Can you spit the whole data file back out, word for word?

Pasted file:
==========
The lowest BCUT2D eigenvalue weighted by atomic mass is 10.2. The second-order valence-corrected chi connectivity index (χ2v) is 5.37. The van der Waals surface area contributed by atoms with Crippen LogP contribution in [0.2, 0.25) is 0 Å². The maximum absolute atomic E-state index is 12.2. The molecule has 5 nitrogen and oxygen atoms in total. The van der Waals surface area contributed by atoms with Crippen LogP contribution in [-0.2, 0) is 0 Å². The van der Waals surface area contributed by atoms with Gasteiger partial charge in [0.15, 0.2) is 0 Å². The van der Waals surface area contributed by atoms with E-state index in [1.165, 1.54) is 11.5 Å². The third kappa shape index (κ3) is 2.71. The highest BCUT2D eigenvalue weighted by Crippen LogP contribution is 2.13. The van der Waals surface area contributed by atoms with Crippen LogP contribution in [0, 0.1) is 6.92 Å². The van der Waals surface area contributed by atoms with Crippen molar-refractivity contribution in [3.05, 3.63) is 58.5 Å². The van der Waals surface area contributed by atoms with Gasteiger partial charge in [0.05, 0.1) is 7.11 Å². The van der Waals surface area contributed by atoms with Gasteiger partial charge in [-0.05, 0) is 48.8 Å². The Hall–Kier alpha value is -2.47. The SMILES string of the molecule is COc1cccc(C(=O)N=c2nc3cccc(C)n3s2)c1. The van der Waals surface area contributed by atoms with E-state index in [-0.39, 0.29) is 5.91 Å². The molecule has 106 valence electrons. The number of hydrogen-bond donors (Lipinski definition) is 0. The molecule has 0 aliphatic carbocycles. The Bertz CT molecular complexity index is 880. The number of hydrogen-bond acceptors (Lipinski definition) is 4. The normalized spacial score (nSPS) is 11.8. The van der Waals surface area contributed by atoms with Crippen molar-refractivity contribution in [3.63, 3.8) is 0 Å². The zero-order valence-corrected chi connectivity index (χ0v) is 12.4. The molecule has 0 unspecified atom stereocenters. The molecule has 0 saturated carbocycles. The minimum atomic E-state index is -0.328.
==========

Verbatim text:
The lowest BCUT2D eigenvalue weighted by atomic mass is 10.2. The second-order valence-corrected chi connectivity index (χ2v) is 5.37. The van der Waals surface area contributed by atoms with Crippen LogP contribution in [0.2, 0.25) is 0 Å². The maximum absolute atomic E-state index is 12.2. The molecule has 5 nitrogen and oxygen atoms in total. The van der Waals surface area contributed by atoms with Crippen LogP contribution in [-0.2, 0) is 0 Å². The van der Waals surface area contributed by atoms with Gasteiger partial charge in [0.15, 0.2) is 0 Å². The van der Waals surface area contributed by atoms with E-state index in [1.165, 1.54) is 11.5 Å². The third kappa shape index (κ3) is 2.71. The highest BCUT2D eigenvalue weighted by Crippen LogP contribution is 2.13. The van der Waals surface area contributed by atoms with Crippen LogP contribution in [0, 0.1) is 6.92 Å². The van der Waals surface area contributed by atoms with Crippen molar-refractivity contribution in [3.05, 3.63) is 58.5 Å². The van der Waals surface area contributed by atoms with Gasteiger partial charge in [0.05, 0.1) is 7.11 Å². The van der Waals surface area contributed by atoms with Gasteiger partial charge in [-0.05, 0) is 48.8 Å². The Hall–Kier alpha value is -2.47. The SMILES string of the molecule is COc1cccc(C(=O)N=c2nc3cccc(C)n3s2)c1. The van der Waals surface area contributed by atoms with E-state index in [-0.39, 0.29) is 5.91 Å². The molecule has 106 valence electrons. The number of hydrogen-bond donors (Lipinski definition) is 0. The molecule has 0 aliphatic carbocycles. The Bertz CT molecular complexity index is 880. The number of hydrogen-bond acceptors (Lipinski definition) is 4. The normalized spacial score (nSPS) is 11.8. The van der Waals surface area contributed by atoms with Crippen molar-refractivity contribution in [3.63, 3.8) is 0 Å². The zero-order valence-corrected chi connectivity index (χ0v) is 12.4. The molecule has 0 unspecified atom stereocenters. The molecule has 0 saturated carbocycles. The minimum atomic E-state index is -0.328.